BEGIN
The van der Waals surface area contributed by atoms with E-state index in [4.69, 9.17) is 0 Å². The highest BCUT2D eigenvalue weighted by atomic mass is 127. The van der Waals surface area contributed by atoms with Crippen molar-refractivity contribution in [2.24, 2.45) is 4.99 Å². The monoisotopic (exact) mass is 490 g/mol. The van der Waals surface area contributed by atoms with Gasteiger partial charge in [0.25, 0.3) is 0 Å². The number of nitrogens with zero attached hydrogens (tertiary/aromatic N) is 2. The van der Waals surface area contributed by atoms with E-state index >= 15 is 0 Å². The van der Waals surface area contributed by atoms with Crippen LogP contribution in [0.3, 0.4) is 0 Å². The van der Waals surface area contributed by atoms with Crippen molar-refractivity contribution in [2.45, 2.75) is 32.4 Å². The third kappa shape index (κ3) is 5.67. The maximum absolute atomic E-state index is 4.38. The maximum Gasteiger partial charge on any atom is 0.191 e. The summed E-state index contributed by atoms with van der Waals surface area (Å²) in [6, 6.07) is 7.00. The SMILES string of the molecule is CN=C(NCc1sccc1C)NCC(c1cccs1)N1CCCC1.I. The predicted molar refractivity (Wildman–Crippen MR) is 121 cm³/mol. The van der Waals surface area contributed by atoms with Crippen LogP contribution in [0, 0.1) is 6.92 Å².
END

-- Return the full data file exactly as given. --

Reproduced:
The van der Waals surface area contributed by atoms with E-state index in [4.69, 9.17) is 0 Å². The highest BCUT2D eigenvalue weighted by atomic mass is 127. The van der Waals surface area contributed by atoms with Crippen molar-refractivity contribution in [2.24, 2.45) is 4.99 Å². The monoisotopic (exact) mass is 490 g/mol. The van der Waals surface area contributed by atoms with Gasteiger partial charge in [0.25, 0.3) is 0 Å². The number of nitrogens with zero attached hydrogens (tertiary/aromatic N) is 2. The van der Waals surface area contributed by atoms with E-state index >= 15 is 0 Å². The van der Waals surface area contributed by atoms with Crippen LogP contribution in [0.3, 0.4) is 0 Å². The van der Waals surface area contributed by atoms with Crippen molar-refractivity contribution in [2.45, 2.75) is 32.4 Å². The third kappa shape index (κ3) is 5.67. The maximum absolute atomic E-state index is 4.38. The maximum Gasteiger partial charge on any atom is 0.191 e. The summed E-state index contributed by atoms with van der Waals surface area (Å²) in [6, 6.07) is 7.00. The SMILES string of the molecule is CN=C(NCc1sccc1C)NCC(c1cccs1)N1CCCC1.I. The predicted molar refractivity (Wildman–Crippen MR) is 121 cm³/mol. The van der Waals surface area contributed by atoms with Crippen LogP contribution in [0, 0.1) is 6.92 Å².